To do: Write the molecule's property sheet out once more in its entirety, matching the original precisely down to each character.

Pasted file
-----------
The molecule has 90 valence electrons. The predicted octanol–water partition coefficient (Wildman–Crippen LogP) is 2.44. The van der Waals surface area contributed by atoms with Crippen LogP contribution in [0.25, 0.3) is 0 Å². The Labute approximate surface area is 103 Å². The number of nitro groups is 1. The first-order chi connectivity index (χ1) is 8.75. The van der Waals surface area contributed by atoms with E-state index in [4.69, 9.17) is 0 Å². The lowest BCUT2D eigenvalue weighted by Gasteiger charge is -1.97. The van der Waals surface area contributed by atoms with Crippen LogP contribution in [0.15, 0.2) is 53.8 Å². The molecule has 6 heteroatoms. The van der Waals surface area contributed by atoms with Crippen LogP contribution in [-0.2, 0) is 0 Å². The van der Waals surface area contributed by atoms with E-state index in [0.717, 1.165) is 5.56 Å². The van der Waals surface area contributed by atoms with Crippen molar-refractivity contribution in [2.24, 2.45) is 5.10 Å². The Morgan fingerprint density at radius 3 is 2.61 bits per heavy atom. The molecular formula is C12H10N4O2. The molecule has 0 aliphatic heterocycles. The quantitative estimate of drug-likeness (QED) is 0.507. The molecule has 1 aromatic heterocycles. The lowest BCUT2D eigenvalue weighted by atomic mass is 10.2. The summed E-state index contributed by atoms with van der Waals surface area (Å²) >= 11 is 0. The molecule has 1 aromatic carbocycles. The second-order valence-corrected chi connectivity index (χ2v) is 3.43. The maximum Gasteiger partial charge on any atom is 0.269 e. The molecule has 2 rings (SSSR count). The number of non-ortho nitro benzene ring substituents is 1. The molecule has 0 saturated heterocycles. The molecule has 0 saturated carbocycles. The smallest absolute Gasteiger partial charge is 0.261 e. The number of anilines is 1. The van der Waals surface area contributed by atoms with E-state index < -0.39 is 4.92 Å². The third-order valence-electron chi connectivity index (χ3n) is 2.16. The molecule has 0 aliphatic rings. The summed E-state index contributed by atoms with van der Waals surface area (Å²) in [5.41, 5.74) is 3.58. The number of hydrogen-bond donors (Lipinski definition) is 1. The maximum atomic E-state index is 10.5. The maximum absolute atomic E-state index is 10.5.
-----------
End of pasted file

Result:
The molecule has 90 valence electrons. The predicted octanol–water partition coefficient (Wildman–Crippen LogP) is 2.44. The van der Waals surface area contributed by atoms with Crippen LogP contribution in [0.25, 0.3) is 0 Å². The Labute approximate surface area is 103 Å². The number of nitro groups is 1. The first-order chi connectivity index (χ1) is 8.75. The van der Waals surface area contributed by atoms with E-state index in [4.69, 9.17) is 0 Å². The lowest BCUT2D eigenvalue weighted by Gasteiger charge is -1.97. The van der Waals surface area contributed by atoms with Crippen LogP contribution in [0.15, 0.2) is 53.8 Å². The molecule has 6 heteroatoms. The van der Waals surface area contributed by atoms with Crippen LogP contribution in [-0.2, 0) is 0 Å². The van der Waals surface area contributed by atoms with E-state index in [0.717, 1.165) is 5.56 Å². The van der Waals surface area contributed by atoms with Crippen molar-refractivity contribution in [2.24, 2.45) is 5.10 Å². The Morgan fingerprint density at radius 3 is 2.61 bits per heavy atom. The molecular formula is C12H10N4O2. The molecule has 0 aliphatic heterocycles. The quantitative estimate of drug-likeness (QED) is 0.507. The molecule has 1 aromatic heterocycles. The lowest BCUT2D eigenvalue weighted by atomic mass is 10.2. The summed E-state index contributed by atoms with van der Waals surface area (Å²) >= 11 is 0. The molecule has 1 aromatic carbocycles. The second-order valence-corrected chi connectivity index (χ2v) is 3.43. The maximum Gasteiger partial charge on any atom is 0.269 e. The molecule has 2 rings (SSSR count). The number of non-ortho nitro benzene ring substituents is 1. The molecule has 0 saturated heterocycles. The molecule has 0 saturated carbocycles. The smallest absolute Gasteiger partial charge is 0.261 e. The number of anilines is 1. The van der Waals surface area contributed by atoms with E-state index < -0.39 is 4.92 Å². The third-order valence-electron chi connectivity index (χ3n) is 2.16. The molecule has 0 aliphatic rings. The summed E-state index contributed by atoms with van der Waals surface area (Å²) in [5.41, 5.74) is 3.58. The number of hydrogen-bond donors (Lipinski definition) is 1. The maximum atomic E-state index is 10.5. The maximum absolute atomic E-state index is 10.5.